- number of times a patient must be moved or lifted, 
                - physical and mental ability of the patient to help with the move, 
                - workplace layout-how far a patient must be moved, and obstacles in the path.
  • CHANGING JOBS (CONTROLLING RISK FACTORS) 
    Changes in job design to reduce the strain on workers' backs and limbs should be made in the following order: 

         - Eliminate hazards where possible. Jobs should be reviewed to see if there are any tasks or movements that can be avoided. 
         - Use equipment to lift and move patients and objects (engineering controls). Examples include: 

                - overhead track lifts, 
                - portable total lifts, 
                - sit-to-stand lifts, 
                - devices for lateral transfer, 
                - easy to slide inflatable mattresses, 
                - reduced friction sheeting, 
                - transfer boards, 
                - gait belts with handles that fit around the patient's waist.

           Moving patients is not the only type of job that can cause back injuries and other repetitive motion injuries. Equipment can make jobs lifting or moving objects easier as well. Examples of equipment that is available include: 

                - Light weight food service items and carts, 
                - Adjustable height laundry carts, 
                - Ergonomically designed mops and other cleaning equipment.

         - Change procedures and policies (administrative controls). 

                - Use "lifting teams" for lifting or moving patients. Lifting teams are made up of workers that perform patient handling using lifting equipment. 
                - Increase staffing. 
                - Train workers on the use of mechanical devices and lifting techniques. 
                - Implement no-lift, or no single-person lift policies, 
                - Alternate lifting tasks with tasks that do not require lifting. 
                - Breaks, job rotation, and other means off giving workers enough time to give workers the chance to rest their backs. 
  • PROVIDE APPROPRIATE MEDICAL MANAGEMENT OF INJURIES 

    It is extremely important that workers receive proper medical treatment at an early stage. Proper medical management requires that: 

    • Workers are trained to recognize the symptoms of back injury. 
    • Workers are trained and encouraged to report injuries as soon as they occur.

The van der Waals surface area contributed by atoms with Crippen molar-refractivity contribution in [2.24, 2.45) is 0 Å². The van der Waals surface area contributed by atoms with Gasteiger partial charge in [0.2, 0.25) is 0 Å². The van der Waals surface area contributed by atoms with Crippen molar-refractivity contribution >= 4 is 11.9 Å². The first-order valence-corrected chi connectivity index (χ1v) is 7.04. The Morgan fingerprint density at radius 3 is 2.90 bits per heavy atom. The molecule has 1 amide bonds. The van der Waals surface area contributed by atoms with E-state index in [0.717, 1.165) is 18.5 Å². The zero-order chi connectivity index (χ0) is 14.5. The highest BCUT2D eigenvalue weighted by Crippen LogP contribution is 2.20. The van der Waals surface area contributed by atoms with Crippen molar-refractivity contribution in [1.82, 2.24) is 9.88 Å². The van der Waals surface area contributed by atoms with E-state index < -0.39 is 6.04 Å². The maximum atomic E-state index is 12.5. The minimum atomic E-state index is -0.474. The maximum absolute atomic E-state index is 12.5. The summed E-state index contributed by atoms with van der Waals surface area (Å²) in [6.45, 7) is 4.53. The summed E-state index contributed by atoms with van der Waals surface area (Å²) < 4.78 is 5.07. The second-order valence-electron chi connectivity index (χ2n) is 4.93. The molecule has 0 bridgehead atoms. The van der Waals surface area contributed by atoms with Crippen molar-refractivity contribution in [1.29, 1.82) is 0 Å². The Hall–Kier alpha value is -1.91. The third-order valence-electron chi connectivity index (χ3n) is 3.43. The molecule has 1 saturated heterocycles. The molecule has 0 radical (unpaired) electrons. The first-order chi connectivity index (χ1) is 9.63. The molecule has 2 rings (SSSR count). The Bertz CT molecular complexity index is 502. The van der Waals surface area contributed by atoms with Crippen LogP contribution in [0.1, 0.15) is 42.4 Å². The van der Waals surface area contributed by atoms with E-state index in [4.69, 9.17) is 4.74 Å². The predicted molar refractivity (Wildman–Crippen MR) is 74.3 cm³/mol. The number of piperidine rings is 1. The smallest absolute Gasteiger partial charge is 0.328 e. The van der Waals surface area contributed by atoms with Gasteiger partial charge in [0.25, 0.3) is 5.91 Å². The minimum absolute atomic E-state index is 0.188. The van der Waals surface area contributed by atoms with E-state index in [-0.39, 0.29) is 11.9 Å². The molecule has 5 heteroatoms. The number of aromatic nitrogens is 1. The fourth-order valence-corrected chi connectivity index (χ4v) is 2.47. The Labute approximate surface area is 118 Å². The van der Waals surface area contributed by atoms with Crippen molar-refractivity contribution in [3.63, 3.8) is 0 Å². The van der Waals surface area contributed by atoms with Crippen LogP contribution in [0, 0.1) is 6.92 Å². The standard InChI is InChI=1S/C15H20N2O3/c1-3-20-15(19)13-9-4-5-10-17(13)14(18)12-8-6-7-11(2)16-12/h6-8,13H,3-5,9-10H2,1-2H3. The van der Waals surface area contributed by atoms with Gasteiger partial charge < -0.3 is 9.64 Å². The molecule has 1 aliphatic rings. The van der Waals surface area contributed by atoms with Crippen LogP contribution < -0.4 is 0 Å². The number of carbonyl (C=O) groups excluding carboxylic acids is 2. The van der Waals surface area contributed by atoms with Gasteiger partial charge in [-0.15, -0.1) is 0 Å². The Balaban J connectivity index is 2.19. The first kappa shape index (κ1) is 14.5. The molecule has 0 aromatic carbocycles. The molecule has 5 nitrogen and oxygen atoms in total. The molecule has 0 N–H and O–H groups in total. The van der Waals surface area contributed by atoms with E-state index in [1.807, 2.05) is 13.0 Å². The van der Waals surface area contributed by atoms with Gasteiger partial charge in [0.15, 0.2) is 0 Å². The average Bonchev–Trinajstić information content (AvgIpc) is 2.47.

• Prompt and conservative treatment is provided by a medical provider that is familiar with back injuries. 
    • Jobs are redesigned to eliminate exposure to risk factors, including changes in equipment and duties.
    • Workers are provided with sufficient time away from work or are reassigned to light duty jobs with no loss of pay, benefits, or seniority.

Do back belts and lifting techniques prevent injuries?

  • Back belts have not been proven to prevent back injuries. Some research suggests that back belts may even cause problems, give workers a false sense of security or make them believe they can lift more weight safely.
  • The Limits of "Safe Lifting Techniques" Employer back injury prevention programs commonly only involve giving workers training on "safe" lifting techniques to use for patient-handling tasks. Although lifting techniques can help reduce the chances of injury, they are not a substitute for a program that relies on equipment, adequate staffing, and other measures that reduce risk factors. The usual recommendations for safe lifting are often not practical when moving patients.

Are there any laws to prevent back injuries?

There is no federal law. The state OSHA programs in California and Washington have their own standards on ergonomics.

March 2002

This material was produced under Grant Number 46C9-HT15 from the Occupational Safety and Health Administration, U.S. Department of Labor. It does not necessarily reflect the view or policies of the U.S. Department of Labor, nor does mention of trade names, commercial products or organizations imply endorsement by the United States Government.

For more information about protecting workers from workplace hazards, contact the AFSCME Health and Safety Program at (202) 429-1215, or 1625 L Street, N.W., Washington, DC 20036.